Anchored to the top center of footing 12 is a central spindle or thrust bearing 14. Spindle 14 includes a steel plane 16, approximately 14 inches in diameter and 1/2 inch thick, which is anchored to the top surface 15 of footing 12 by an anchor bolt 18, which is a steel bolt, approximately 3/4 inch in diameter and approximately 24 inches long. A circular steel flange 20 is welded to the top surface of plane 16. Flange 20 is L-shaped in crosssection and extends upwardly approximately 12 inches from plate 16. The relative dimensions of the vertical and horizontal (lip) portions, respectively, of the circular flange, including the outside diameter of the vertical portion, are such as to permit a central mast 22 to fit flush over the flange 20.
In the embodiment shown, mast 22 is a 10 foot length of steel pipe, 12 inches in diameter. The lower portion of its interior surface fits flush with the exterior surface of the vertical portion of flange 20. Its lower edge rests against the upper surface of the horizontal (lip) portion of flange 20, and its exterior surface is in the same vertical plane as the outer edge of the horizontal lip portion of flange 20. Flange 20 provides lateral support for mast 22, and the two parts are respectively designed so that mast 22 is rotatable relative to flange 20.
Extending radially outward from central mast 22 near or at the lower edge thereof is a sprocket wheel 24, which in the embodiment shown is constructed of steel, and is approximately 4 feet in diameter and 1/2 inch thick. Sprocket wheel 24 is welded to the central mast 22, so that the sprocket wheel and the central mast rotate as a unit above flange 20.
Sprocket wheel 24 is reinforced by four fins 26 and a stiffening ring 28. Stiffening ring 28 is a ring of steel welded to the top surface of sprocket wheel 24. It has a diameter of approximately 3 feet, is 4 inches high, and 1/2 inch thick. The four vertical fins 26 are steel plates approximately 1/2 inch thick and triangular in configuration. They are positioned vertically at equally spaced intervals around the sprocket wheel. The vertical edge is welded to the central mast 22 and an adjacent edge to the top surface of sprocket wheel 24. In the embodiment shown, the fins 26 extend up the central mast approximately 3 feet and extend out to the stiffening ring 28. The combination of fins 26 and stiffening ring 28 provide the required strength for the sprocket wheel and central mast, with a minimum of additional bulk and weight.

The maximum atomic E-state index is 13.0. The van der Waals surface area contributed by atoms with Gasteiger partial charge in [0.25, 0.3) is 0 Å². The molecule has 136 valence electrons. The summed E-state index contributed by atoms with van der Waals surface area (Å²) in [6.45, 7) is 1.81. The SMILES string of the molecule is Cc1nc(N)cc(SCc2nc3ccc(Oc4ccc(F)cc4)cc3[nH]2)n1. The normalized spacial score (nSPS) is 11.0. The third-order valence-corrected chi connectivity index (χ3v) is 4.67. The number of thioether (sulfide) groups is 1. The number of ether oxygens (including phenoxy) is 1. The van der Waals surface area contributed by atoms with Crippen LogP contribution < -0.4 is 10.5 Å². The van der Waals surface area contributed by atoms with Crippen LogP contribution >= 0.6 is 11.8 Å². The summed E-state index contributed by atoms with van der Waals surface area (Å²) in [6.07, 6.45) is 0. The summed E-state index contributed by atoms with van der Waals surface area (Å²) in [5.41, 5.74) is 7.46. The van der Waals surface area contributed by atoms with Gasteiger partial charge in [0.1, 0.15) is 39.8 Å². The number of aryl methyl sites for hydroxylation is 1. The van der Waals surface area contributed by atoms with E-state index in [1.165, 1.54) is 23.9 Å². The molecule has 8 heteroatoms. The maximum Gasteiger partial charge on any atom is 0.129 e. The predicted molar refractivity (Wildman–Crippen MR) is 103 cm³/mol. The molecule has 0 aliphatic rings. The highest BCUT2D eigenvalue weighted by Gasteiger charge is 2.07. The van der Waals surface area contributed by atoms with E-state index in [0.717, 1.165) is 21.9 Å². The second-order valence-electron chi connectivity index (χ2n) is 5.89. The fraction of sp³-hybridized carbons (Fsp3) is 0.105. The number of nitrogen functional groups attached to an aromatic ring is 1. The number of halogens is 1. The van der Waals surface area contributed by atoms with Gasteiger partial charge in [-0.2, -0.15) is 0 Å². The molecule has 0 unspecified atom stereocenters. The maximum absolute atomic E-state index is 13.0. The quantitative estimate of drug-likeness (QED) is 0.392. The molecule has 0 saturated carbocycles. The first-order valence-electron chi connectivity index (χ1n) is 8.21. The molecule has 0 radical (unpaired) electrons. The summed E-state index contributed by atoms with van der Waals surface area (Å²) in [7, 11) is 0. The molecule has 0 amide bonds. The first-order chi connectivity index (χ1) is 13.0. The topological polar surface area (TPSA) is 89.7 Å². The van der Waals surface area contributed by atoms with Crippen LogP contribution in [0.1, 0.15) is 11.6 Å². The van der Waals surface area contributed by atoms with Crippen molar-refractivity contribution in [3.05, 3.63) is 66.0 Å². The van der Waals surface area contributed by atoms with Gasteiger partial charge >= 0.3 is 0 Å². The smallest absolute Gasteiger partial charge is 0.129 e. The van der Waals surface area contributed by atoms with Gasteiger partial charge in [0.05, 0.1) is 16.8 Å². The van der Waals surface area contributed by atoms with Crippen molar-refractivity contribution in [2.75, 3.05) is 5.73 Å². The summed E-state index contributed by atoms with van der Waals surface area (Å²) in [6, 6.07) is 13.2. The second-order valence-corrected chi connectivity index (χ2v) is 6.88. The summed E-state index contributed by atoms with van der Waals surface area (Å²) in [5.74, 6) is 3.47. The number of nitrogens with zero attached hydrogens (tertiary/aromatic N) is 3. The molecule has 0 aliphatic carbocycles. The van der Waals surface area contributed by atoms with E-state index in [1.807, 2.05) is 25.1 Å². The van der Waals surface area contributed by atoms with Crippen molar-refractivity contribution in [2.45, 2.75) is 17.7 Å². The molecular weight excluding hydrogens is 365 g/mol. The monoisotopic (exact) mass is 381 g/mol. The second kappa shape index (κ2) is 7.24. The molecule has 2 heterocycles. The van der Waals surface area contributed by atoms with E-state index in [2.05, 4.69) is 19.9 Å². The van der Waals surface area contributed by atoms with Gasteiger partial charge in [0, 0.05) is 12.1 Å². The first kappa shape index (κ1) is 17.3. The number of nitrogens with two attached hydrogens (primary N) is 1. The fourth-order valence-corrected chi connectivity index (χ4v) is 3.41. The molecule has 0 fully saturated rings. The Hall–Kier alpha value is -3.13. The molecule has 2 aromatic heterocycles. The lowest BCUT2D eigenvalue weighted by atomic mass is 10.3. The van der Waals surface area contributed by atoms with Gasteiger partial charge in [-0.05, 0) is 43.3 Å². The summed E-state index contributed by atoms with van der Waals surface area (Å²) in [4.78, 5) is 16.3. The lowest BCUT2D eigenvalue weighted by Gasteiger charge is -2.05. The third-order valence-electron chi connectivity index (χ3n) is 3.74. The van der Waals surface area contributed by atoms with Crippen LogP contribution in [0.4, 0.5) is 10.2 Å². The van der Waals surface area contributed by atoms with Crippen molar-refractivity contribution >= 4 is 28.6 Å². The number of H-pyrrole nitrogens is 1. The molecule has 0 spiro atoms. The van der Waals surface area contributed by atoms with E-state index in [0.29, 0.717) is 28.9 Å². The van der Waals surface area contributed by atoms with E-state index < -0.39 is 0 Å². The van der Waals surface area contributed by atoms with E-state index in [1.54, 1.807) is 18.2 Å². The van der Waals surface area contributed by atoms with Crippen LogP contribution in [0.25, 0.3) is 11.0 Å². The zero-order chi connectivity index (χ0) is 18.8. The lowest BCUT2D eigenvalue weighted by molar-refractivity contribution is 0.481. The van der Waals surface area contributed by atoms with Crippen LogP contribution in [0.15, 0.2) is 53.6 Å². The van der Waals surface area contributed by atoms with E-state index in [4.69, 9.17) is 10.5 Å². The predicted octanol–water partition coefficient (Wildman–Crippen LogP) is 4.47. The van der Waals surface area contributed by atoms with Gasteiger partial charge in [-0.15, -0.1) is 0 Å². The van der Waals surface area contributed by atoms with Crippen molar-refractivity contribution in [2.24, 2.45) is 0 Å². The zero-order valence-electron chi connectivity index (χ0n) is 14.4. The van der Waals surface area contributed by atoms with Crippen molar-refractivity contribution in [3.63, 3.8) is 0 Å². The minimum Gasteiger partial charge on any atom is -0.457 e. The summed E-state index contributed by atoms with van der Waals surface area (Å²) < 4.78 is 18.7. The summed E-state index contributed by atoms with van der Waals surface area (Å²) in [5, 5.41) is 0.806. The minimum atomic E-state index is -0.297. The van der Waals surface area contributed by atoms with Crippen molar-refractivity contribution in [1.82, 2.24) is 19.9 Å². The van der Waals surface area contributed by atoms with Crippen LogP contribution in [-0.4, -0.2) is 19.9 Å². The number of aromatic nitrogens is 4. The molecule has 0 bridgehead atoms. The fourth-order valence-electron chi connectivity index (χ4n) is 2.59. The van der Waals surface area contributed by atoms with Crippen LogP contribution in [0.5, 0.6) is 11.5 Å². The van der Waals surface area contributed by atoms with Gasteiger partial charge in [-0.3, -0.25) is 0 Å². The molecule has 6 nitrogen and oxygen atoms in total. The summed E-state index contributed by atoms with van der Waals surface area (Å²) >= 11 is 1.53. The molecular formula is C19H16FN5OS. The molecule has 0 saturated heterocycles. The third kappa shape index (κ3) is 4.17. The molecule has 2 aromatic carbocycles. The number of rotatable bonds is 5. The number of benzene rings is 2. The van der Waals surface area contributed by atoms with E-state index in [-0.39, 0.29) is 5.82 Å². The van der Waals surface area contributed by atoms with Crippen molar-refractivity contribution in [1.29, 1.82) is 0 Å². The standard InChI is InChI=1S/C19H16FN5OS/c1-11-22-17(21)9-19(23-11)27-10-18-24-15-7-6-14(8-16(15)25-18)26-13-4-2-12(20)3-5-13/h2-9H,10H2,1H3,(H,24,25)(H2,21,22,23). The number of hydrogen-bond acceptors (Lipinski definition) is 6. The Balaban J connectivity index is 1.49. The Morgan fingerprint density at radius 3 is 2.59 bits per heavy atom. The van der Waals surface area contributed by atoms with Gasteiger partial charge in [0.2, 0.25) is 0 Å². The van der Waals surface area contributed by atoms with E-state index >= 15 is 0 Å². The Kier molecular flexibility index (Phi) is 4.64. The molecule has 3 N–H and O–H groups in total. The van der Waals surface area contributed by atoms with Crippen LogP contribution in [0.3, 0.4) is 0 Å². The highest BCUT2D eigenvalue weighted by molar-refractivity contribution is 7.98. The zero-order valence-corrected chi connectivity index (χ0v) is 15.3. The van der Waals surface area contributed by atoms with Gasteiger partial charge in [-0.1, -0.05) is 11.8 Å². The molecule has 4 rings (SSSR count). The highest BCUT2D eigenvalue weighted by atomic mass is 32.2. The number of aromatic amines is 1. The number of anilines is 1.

Supporting the outer rim 25 of sprocket wheel 24 are four elements referred to as tie-down rollers 30, which are located at equally spaced intervals (90° apart) around the periphery of sprocket wheel 24. Each tie-down roller 30 includes a steel box housing comprised of 3/4 inch steel plate secured by anchor bolts to the footing 12. Each box is rectangular in configuration, approximately 8 inches high by 4 inches wide by 8 inches long. Approximately midheight of the housing along inner edge 31 is a horizontal slot 33, which extends part-way of the width of the housing. Approximately 6 inches of the edge portion of sprocket wheel 24 extends into slot 33. Two steel rollers 34, approximately 3 inches in diameter, are mounted for rotation in a vertical plane within the housing, above and below the slot 33. The rollers are mounted so that they contact the upper and lower surfaces of sprocket wheel 24, approximately 3 inches from the outer rim thereof. The four tie-down roller elements 30 thus securely support the rim of sprocket wheel 24 and provide stability therefor, if necessary. In certain instances, the tie-down rollers may not be necessary.
Sprocket wheel 24 is driven by a motor 36 which in the embodiment shown is also mounted to footing 12, at a point outside the rim of sprocket wheel 24. Motor 36 is a one quarter horsepower, reversible motor geared down to approximately 1600 to 1. Motor 36 drives sprocket wheel 24 through a chain 38, which mates with the conventional sprocket on the outer rim of the sprocket wheel. The revolution of sprocket wheel 24 in a horizontal plane by motor 36 results in a rotation of central mast 22 about flange 20, and hence a rotation of the solar dish concentrator 10 in the azimuth (horizontal) direction. The structure shown is capable of providing 360° of freedom in the azimuth direction.
Near the top of central mast is a 6" diameter steel altitude bearing 40, which extends horizontally through mast 22 and is supported by a bearing sleeve therein. Altitude bearing 40 extends approximately 6 inches to either side of mast 22. Thus, bearing 40 has two connection points 40a and 40b on either side of the mast.